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There are really two uses for Software-Type, Software-Version,
Machine-Type, and Machine-Version.  The more common use is so that a
Lisp user can precisely identify exactly what configuration he is
running on.  This is especially useful in reporting bugs, reporting
benchmarks, etc.  In an environment with many machines and many Lisp
versions, it is very difficult for the maintainers to do anything when a
bug report comes in without this precise information.  For this purpose,
all that is required is that the information be precise, unambigious,
and human-readable.

The other use is in portable programs that may want to adjust their
behavior according to the kind of environment in which they are running.
The way a certain display is set up, for example, might be different
according the machine type, the machine version, the operating system
type, and the operating system version.  It would be useful for the
version calls to return numbers in this case, rather than strings, so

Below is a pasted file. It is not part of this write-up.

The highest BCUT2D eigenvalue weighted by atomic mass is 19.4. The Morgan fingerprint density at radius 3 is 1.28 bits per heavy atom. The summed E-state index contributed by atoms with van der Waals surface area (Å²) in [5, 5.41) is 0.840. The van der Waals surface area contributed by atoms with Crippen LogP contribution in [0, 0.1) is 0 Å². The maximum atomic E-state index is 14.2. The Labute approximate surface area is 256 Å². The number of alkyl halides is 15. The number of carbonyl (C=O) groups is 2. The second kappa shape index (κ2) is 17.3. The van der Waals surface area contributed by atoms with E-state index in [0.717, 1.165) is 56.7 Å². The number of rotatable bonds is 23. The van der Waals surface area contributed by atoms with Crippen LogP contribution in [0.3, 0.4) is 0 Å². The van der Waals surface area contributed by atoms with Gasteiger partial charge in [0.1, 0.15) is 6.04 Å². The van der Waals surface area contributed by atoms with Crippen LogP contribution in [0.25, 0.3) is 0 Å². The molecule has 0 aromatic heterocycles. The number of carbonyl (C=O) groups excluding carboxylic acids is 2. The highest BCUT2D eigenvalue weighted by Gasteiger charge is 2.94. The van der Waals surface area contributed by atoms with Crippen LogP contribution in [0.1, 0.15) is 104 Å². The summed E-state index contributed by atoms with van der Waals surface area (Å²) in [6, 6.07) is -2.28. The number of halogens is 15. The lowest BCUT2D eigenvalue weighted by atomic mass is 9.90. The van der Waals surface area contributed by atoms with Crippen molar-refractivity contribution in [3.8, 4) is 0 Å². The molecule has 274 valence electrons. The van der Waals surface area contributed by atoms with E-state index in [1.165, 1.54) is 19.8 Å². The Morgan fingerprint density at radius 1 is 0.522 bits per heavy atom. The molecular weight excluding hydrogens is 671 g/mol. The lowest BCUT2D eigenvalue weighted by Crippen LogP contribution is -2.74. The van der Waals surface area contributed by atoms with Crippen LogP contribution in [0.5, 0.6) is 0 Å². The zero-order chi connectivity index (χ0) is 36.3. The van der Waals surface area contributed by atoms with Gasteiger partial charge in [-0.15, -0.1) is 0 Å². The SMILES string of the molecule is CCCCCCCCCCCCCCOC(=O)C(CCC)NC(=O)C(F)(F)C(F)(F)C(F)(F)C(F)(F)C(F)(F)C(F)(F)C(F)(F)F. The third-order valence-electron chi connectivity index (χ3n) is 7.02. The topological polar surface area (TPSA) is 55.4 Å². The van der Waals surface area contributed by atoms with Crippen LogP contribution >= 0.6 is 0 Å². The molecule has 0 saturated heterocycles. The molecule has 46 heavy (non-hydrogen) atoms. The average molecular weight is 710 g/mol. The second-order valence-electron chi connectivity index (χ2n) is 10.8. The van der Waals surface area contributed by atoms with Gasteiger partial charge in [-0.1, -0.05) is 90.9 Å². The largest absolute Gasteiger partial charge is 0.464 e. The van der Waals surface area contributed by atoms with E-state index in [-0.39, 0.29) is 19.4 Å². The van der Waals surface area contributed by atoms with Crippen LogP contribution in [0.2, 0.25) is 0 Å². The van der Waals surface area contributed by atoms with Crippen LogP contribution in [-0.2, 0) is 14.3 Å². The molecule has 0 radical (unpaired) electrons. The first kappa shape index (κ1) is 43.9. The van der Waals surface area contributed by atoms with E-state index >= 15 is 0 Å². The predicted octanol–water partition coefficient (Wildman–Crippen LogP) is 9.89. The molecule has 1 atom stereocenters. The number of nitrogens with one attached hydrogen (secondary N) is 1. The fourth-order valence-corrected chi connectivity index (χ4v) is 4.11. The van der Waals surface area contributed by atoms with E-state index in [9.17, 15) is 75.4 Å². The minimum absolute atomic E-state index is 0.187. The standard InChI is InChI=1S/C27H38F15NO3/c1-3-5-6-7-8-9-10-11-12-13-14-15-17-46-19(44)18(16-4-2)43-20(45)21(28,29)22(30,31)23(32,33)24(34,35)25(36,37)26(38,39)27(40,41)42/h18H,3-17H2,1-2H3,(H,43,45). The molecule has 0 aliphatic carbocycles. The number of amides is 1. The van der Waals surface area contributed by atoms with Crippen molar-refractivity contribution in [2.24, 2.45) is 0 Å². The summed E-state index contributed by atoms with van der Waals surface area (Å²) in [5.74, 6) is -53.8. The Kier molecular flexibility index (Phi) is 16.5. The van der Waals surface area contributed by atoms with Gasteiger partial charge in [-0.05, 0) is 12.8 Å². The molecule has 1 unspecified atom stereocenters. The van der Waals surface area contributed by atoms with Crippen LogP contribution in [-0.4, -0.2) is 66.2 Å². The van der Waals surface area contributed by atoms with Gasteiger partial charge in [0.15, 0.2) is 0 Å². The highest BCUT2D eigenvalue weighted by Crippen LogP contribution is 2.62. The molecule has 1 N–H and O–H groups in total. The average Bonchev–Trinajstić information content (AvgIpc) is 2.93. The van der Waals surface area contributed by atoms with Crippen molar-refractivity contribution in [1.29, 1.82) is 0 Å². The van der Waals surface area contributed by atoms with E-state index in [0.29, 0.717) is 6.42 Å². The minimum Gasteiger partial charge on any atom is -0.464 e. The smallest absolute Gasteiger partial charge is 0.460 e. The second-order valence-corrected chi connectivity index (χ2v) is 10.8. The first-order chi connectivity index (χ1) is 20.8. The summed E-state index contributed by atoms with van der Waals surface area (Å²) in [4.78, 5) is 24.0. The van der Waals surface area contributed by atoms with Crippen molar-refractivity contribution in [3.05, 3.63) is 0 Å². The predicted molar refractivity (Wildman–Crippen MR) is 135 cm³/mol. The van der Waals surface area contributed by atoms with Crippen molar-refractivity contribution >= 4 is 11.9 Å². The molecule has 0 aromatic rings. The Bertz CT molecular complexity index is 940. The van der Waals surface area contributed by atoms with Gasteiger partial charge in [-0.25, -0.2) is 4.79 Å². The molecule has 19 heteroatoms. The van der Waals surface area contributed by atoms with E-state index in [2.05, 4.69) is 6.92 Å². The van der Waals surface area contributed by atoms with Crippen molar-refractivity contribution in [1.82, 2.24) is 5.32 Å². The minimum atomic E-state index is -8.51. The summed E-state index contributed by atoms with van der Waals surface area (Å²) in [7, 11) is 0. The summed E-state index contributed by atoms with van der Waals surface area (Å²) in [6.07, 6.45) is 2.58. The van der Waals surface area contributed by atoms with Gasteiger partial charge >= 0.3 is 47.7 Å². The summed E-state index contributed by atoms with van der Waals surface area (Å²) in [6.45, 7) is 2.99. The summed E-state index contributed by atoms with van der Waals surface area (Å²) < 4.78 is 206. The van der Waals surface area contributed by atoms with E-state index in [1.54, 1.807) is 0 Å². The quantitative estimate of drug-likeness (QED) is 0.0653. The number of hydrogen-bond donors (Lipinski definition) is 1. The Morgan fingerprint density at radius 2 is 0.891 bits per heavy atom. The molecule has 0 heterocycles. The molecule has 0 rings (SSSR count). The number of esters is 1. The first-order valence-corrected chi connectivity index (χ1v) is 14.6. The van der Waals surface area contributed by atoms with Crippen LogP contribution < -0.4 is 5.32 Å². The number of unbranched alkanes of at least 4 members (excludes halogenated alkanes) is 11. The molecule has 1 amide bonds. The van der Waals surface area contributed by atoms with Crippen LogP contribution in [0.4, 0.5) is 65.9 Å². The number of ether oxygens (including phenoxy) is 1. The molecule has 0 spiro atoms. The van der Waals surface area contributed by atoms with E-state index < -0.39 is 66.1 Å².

that Lisp code could say things like 

(if (> (software-version) 100)

However, it was observed that the use of a number here is not general
enough to handle all the different version-numberins schemes used by
diferent manufacturers.  Some use fixnums, some use numbers like 1.5 and
4.2, some use letter-number combinations like G12b, some use name-number
combiantions, like "internal 27.3".  The real problem is that software
releases are often not linearly ordered, but form a complex lattice,
with some version being split off, developing independently through
several versions, and then being merged back into the mainstream.

So we felt that a call like this, to be universal, has to return an
aribtrary string that the user can examine and that software can compare
in a system-specific way.  If a given system uses a simple integer
numbering scheme, the user can just call Parse-Integer to get the
numerical value.

-- Scott